Applied Underwriters’ second attempt to have a federal court halt the California Department of Insurance conservation of California Insurance Company (CIC) ended the same way as when it tried it just a few months ago. Case dismissed.
The U.S. District Court for the Eastern District of California didn’t buy the case – this time filed in the guise of its hastily created New Mexico corporation.
The judge made it quite clear: “In all material respects, this action is identical to the action the court dismissed in its March 31 order.”
Intervention by New Mexico’s political Attorney General did not change the outcome for Applied Underwriters. New Mexico AG Hector Balderas sought to intervene in the case by filing an amicus brief supporting Applied but was unable to sway the Court (for past coverage, see Commissioner Lara…). Balderas’ brief looked like Applied wrote it, says one observer.
In the earlier action, Applied Underwriters and Applied Risk Services filed the federal case. This time it was California Insurance Company II, the hastily created New Mexico corporation that CDI says Applied used to attempt to avoid California’s regulatory authority. Applied planned to merge the California based California Insurance Company into the New Mexico based California Insurance Company II when it could not win the California Department of Insurance’s consent for Steve Menzies to buy back the company from Berkshire Hathaway (see related story on page 6).
No New Parties or Arguments
“The plaintiff in this action, California Insurance Company, a New Mexico Corporation (“CIC II”), is the shell company owned and formed by the owner of CIC to effectuate the transfer of CIC’s assets to New Mexico,” federal judge William Shubb noted in the decision.
Shubb also presided over the earlier case brought directly by Applied Underwriters. “CIC II is owned and controlled by the same individual (Steven Menzies) who serves as the President, Treasurer, and Director of the Applied Underwriters plaintiffs, and is represented by the same counsel as the Applied Underwriters plaintiffs.”
Beyond the commonality of the parties in the two proceedings, Judge Shubb noted that no new arguments were being raised to require a different outcome. “CIC II’s claims are nearly identical to those of the Applied Underwriters plaintiffs: CIC alleges that the same defendants – California Department of Insurance (“CDI”) officers Ricardo Lara, Kenneth Schnoll, and Bryant Henley, named in their official capacities – violated its rights under the U.S. Constitution based on the same alleged conduct set forth in the Applied Underwriters complaint,” Shubb noted. “Crucially, CIC II seeks essentially the same relief in this case as that sought in Applied Underwriters – a federal court order interfering with and potentially terminating the state conservation proceeding.”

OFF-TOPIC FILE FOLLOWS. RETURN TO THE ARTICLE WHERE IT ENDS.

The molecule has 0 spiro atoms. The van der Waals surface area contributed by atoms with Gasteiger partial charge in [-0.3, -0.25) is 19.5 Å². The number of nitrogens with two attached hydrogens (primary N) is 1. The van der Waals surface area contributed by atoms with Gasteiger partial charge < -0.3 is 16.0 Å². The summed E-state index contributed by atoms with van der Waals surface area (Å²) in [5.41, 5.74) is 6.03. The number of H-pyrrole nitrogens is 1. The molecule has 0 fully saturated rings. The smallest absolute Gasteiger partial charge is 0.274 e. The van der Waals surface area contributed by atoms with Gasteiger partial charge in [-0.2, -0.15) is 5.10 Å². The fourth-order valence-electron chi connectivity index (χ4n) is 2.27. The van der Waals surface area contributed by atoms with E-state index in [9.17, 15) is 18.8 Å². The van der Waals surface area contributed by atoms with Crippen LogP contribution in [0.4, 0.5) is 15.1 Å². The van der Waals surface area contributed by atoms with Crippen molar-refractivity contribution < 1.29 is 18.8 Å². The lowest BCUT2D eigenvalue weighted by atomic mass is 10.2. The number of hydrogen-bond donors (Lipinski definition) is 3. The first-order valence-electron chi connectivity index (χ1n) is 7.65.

Noting the duplication, the Court reached the same conclusion in the latest case as it did just four months earlier – case dismissed. As before, the Court there held that the San Mateo Superior Court overseeing the conservation of CIC has jurisdiction over the dispute. Further, the Court rejected allegations that the Department has been acting in bad faith.
“Artful pleading cannot conceal the fact that the gravamen of this action, like the Applied Underwriters action, is to interfere with, and even terminate, the ongoing state conservation proceeding involving CIC,” Shubb wrote. “[T]he Court concludes that dismissal is warranted under the prior exclusive jurisdiction doctrine for the same reasons articulated in the Court’s prior order.”
Copies of the Court’s order dismissing the case California Insurance Company, a New Mexico Corporation v. Insurance Commissioner Ricardo Lara are available in our Resource section or by clicking here.